“He was not seen by all the people.” I’ll say. This is what Peter tells Cornelius in Acts 10 as he sums up the story arc of Jesus’ life, including the world-altering fact of his having been raised from the dead.   Jesus was raised again!  He arose!!   But . . . by way of a…

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Colossians 3:1-4

This Sunday’s Epistolary Lesson challenges and stretches Christians’ understanding of Easter’s ongoing importance. Christians profess that approximately two thousand years ago, God the Father didn’t let God the Son stay dead. God raised Jesus from the dead (1). Jesus’ friends also understand at least some of the future implications of Jesus’ resurrection. Because God refused…

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Psalm 118:1, 2, 14-24

What every preacher needs on Easter Sunday is an angle.  Everyone already knows the story, so it is hard to astonish people as the women astonished the disciples with the news of an empty tomb on that first Easter morning.  To help people experience that primitive astonishment and the kind of joyful thanksgiving to which…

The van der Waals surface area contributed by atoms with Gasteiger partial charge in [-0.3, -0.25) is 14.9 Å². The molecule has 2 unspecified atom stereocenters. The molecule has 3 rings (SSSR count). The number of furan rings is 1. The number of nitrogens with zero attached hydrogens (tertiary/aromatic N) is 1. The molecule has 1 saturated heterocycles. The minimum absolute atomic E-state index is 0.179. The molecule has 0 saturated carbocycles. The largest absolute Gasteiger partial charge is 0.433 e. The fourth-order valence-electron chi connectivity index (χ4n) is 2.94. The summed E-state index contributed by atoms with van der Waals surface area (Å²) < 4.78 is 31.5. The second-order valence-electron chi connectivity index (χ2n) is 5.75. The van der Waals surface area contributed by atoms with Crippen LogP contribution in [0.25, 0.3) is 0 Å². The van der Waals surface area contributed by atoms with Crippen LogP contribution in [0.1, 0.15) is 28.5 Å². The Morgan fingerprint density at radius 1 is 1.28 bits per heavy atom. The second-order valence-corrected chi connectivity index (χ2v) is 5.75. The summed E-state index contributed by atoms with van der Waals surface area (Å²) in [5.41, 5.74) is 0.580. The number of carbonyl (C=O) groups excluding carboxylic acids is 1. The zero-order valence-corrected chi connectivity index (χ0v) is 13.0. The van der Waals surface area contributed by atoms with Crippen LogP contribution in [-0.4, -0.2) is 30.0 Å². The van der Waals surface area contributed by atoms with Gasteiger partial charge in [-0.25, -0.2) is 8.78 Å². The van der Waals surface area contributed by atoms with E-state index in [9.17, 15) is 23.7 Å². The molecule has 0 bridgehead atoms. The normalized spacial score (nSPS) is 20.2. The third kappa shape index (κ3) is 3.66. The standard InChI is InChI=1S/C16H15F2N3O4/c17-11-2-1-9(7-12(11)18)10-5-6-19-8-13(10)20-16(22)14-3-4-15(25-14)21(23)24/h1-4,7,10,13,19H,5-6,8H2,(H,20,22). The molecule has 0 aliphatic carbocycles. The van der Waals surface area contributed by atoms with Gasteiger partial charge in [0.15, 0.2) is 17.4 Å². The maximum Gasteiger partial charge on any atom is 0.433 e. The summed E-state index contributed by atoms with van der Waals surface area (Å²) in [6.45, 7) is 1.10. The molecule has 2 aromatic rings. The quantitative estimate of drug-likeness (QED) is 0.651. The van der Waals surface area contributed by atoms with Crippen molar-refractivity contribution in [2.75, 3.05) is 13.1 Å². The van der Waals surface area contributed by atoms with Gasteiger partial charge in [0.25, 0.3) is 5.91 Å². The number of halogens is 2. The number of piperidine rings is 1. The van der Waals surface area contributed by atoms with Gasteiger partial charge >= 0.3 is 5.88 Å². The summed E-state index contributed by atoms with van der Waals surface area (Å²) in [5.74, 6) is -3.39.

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Easter: Soar We Now

Anyone who has ever taken a class in physics may remember Newton’s laws of motion. Even if you’ve never taken physics or specifically had to memorize Newton’s laws, you’re probably familiar with the basics. One law is the simple observation that an object at rest tends to stay at rest unless some outside force acts…

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Easter: Enough

Dan Brown’s suspense novel, The DaVinci Code, was a New York Times #1 bestseller for over a year, selling in the end millions of copies.  As some of you may recall from The DaVinci Code, Mary Magdalene occupies a central place in the narrative.  Yes, the same Mary who figures in so importantly in the…

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Easter 5B: Fruitfulness or Productivity